The latter half of witness testimony in the eighth day of trial of former officer Derek Chauvin focused on the physical evidence gathered at the scene where George Floyd was arrested and held under Chauvin's knee for more than nine minutes.
Three forensic specialists fielded questions from prosecutors and Chauvin's defense lawyer about a handful of pills and pill fragments that were recovered from the Mercedes that Floyd was in, as well as squad car 320, from which the Black man was dragged to the ground by Chauvin and three other Minneapolis police officers.
Breahna Giles, a chemist with the state Bureau of Criminal Apprehension, testified that she was asked by investigators to test some of the recovered pills, which she described as white and round with some markings.
Two of the pills that had what looked to be pharmaceutical markings on one side, contained oxycodone and acetaminophen, Giles told the court.
"Do you know whether sometimes homemade pills are given those same markings to make them look legitimate?" prosecutors asked.
"Yes," Giles responded.
Another set of pill fragments tested by Giles contained traces of methamphetamine, she testified, adding that tests for fentanyl or any other controlled substance were inconclusive.
However, the defense lawyer returned to the question during cross examination, asking Giles, "The tablets contained methamphetamine and fentanyl?"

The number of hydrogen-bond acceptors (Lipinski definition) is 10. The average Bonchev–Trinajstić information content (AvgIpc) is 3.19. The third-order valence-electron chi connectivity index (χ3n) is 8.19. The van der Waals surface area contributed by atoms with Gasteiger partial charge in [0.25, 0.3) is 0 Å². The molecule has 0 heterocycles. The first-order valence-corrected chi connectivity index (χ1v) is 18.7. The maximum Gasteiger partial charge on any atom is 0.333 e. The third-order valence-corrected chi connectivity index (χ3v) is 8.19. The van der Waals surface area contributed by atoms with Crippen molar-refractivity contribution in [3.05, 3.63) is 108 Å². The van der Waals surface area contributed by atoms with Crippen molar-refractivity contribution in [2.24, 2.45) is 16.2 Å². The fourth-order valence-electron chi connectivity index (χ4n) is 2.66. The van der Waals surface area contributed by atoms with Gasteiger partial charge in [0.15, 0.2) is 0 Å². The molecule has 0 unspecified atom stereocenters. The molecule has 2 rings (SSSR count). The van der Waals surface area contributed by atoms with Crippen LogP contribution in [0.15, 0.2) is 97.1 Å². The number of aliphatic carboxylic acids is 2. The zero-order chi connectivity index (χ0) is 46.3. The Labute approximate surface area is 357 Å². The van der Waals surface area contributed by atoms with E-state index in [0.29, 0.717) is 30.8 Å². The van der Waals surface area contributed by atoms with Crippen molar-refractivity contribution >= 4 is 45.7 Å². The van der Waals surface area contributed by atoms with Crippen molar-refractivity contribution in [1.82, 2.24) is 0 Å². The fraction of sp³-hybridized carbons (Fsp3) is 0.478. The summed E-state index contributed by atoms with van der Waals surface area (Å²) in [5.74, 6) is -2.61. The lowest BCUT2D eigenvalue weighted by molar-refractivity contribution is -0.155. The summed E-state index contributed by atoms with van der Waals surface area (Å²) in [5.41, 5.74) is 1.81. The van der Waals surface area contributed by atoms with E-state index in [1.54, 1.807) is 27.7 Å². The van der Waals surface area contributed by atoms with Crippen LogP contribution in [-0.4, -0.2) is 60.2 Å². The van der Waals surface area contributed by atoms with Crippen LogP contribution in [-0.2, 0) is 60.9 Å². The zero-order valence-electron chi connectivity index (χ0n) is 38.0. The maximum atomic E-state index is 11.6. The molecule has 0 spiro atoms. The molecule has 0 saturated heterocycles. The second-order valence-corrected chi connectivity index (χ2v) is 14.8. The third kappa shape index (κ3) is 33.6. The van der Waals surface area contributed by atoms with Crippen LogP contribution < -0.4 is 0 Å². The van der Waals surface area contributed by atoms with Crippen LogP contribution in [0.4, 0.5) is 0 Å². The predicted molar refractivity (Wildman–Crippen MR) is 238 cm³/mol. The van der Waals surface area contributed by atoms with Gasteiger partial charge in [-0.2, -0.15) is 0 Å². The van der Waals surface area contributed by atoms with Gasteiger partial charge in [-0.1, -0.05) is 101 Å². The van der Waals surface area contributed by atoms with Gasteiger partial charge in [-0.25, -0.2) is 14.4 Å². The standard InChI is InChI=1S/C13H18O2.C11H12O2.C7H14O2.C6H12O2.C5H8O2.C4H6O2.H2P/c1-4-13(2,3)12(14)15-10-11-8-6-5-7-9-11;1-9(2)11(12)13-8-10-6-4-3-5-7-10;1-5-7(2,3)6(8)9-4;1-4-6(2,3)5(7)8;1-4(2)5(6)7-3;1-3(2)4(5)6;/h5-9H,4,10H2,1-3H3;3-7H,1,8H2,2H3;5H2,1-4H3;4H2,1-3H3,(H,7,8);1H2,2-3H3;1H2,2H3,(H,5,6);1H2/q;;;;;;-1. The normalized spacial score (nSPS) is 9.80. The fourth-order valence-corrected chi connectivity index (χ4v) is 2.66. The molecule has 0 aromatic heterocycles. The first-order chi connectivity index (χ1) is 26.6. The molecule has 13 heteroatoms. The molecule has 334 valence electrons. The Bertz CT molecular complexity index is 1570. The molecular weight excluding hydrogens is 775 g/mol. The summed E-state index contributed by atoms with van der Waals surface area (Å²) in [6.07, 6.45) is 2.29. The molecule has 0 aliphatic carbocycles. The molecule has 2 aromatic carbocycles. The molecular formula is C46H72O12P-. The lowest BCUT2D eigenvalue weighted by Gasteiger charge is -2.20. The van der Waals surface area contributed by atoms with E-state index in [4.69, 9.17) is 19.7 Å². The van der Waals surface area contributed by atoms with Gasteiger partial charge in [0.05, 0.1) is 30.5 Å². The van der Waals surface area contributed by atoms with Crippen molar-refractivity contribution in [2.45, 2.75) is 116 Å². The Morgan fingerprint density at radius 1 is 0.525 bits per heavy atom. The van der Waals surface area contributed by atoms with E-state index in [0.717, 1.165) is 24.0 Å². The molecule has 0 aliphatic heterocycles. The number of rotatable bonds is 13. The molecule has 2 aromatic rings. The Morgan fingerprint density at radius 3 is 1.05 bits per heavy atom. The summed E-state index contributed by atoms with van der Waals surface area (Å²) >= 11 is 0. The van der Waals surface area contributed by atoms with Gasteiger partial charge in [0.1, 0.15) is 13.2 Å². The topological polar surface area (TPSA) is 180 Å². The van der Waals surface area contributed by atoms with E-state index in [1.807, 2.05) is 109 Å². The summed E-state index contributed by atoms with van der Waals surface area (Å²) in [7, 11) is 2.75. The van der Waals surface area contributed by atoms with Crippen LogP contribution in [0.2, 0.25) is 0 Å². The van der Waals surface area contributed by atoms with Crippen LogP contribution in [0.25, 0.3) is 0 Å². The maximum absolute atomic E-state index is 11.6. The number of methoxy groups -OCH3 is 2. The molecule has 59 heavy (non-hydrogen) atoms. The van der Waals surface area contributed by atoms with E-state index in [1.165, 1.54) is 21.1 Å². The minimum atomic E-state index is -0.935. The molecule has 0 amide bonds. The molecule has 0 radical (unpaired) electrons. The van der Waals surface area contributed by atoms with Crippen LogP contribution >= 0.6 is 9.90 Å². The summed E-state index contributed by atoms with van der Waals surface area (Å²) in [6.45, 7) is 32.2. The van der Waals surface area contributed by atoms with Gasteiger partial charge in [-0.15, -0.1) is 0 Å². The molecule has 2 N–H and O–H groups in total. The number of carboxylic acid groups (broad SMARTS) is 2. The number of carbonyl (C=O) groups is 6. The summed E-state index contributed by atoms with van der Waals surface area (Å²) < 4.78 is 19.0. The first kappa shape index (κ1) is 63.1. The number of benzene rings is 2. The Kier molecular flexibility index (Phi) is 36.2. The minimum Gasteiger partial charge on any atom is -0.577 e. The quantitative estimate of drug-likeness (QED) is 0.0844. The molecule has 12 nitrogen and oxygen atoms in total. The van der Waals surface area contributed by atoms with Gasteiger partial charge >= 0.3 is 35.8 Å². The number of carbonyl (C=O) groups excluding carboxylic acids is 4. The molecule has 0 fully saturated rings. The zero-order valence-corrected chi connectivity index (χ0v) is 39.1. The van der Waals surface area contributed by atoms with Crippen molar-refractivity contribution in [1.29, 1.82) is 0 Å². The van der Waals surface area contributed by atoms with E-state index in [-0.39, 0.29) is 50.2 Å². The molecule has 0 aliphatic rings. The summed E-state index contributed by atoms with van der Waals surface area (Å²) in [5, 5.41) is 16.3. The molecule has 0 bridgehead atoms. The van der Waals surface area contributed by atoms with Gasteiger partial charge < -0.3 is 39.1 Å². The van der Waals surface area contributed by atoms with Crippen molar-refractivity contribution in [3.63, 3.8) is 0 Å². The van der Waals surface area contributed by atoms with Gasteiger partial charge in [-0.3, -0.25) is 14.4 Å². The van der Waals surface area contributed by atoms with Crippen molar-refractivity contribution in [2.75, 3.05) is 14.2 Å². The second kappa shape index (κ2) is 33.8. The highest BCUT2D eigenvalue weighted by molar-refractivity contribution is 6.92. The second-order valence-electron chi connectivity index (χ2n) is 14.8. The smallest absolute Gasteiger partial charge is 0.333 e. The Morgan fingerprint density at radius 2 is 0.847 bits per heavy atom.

Again, she said that they had tested positive for methamphetamine but not for fentanyl.
The question of fentanyl is considered pertinent because the defense will argue that Chauvin's knee on Floyd's neck may not have killed him, but instead drugs or other factors could have been involved.
The final witness of the day, Susan Neigh, told jurors that she performed tests on three pills to determine how much methamphetamine or fentanyl each tablet contained.
Neigh said that one of the pills recovered "seemed to have a rougher surface consistency compared to the other two that were smoother."
The analysis showed that all of the pills contained a concentration of fentanyl less than 1%. The methamphetamine purity of the tablets ranged from 1.9% to 2.9%.
Prosecutors then asked about the levels of methamphetamine, and how that compares to street or recreational versions of the drug.
In her experience, she said, "That is low."
"A majority of the time I see 90 to 100% of methamphetamine."
Another BCA forensic scientist, McKenzie Anderson, told the court that Floyd's blood was found in the back of squad car 320.